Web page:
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  1. Non-Eliminative Reductionism: Reconciling Qualia and Physicalism.Dennis Nicholson - manuscript
    A physicalist view of qualia labelled non-eliminative reductionism is outlined. If it is true, qualia and physicalism can co-exist without difficulty. First, qualia present no particular problem for reductionist physicalism - they are entirely physical, can be studied and explained using the standard scientific approach, and present no problem any harder than any other scientists face. Second, reductionist physicalism presents no particular problem for qualia – they can be encompassed within an entirely physicalist position without any necessity, either to reduce (...)
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  2. Non-Eliminative Reductionism: The Basis of a Science of Conscious Experience?Dennis Nicholson - forthcoming - Philosophical Psychology.
    A physicalist view of qualia labelled non-eliminative reductionism is outlined. If it is true, qualia and physicalism can co-exist without difficulty. First, qualia present no particular problem for reductionist physicalism - they are entirely physical, can be studied and explained using the standard scientific approach, and present no problem any harder than any other scientists face. Second, reductionist physicalism presents no particular problem for qualia – they can be encompassed within an entirely physicalist position without any necessity, either to reduce (...)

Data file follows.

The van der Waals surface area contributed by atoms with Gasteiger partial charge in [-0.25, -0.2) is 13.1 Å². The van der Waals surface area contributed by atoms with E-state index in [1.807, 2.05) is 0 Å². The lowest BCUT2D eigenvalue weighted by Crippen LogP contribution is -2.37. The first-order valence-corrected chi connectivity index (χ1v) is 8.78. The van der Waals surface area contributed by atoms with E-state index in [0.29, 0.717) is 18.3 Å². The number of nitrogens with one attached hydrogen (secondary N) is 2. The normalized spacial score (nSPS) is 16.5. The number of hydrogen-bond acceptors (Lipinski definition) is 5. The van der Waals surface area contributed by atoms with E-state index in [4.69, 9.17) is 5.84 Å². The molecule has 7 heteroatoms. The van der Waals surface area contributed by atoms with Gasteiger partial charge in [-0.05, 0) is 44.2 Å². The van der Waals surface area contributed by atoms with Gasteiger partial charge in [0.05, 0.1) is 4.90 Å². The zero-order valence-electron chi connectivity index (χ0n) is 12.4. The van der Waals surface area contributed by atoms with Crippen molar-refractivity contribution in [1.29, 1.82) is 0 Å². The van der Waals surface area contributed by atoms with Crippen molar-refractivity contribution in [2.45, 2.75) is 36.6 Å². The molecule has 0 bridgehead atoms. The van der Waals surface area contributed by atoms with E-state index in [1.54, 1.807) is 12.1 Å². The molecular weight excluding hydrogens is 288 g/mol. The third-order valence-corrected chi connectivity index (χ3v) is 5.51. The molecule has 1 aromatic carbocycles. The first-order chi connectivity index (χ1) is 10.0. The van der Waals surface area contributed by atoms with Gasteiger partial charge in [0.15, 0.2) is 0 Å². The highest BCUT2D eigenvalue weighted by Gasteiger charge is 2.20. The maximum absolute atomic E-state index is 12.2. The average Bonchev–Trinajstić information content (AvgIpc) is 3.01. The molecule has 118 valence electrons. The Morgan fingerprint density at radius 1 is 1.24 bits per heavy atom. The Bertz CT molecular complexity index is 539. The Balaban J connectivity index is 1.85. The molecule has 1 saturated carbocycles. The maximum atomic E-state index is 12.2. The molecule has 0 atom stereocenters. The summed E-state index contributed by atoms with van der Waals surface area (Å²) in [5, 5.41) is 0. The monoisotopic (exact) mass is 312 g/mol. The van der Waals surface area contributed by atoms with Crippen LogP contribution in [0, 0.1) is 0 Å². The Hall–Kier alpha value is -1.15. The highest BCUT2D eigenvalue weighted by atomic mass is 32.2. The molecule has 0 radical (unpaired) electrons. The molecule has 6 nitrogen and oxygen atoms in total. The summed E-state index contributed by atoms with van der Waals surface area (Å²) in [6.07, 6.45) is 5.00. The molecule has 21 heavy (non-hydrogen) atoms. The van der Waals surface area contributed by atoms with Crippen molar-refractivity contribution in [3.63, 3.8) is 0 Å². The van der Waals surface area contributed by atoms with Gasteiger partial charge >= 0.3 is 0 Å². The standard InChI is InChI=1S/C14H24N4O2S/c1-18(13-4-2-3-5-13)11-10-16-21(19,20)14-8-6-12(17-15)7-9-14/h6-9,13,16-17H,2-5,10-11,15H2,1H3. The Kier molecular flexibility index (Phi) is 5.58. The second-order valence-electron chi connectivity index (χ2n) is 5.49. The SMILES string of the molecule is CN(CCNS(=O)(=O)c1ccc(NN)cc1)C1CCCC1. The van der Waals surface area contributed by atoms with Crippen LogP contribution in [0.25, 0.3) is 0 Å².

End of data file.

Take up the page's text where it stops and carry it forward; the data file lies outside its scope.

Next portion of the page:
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  3. Towards a Scientific Account of Experience.Dennis Nicholson - manuscript
    I outline and develop a particular physicalist perspective on qualia, and suggest that it may be the basis of a correct account of the relationship of mental states to the physical world. Assume that a quale is a perspective on a physical state in the organism – the reality as known as distinct from the reality as such – but that the perspective, though it entails irreducible experiential knowledge, has no physical substance over that encompassed in the physical state itself. (...)
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  4. Solving the Mind-Body Problem - the Real Significance of the Knowledge Argument.Dennis Nicholson - manuscript
    The Knowledge Argument is misconstructed. Knowing that it is ‘just obvious’ that Mary will learn something new on leaving her black and white room, we nevertheless assume she can acquire a complete knowledge of the physical inside it – thereby predetermining the outcome of the thought experiment in favour of a refutation of physicalism. If we reformulate the argument to leave the question of what she can learn in the room open, it becomes clear, not only that physicalism can survive (...)
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  5. How Qualia Can Be Physical.Dennis Nicholson - manuscript
    Assume that a quale as we experience it is a perspective on an underlying physical state, rather than the physical state as such – the reality as known as distinct from the reality as such. Assume, further, that this inner perspective is integral to, and materially co-extensive with, the physical state itself. Assume, finally, that the physical state in question is known as a brain state of a particular kind by an external observer of the brain in which it occurs. (...)
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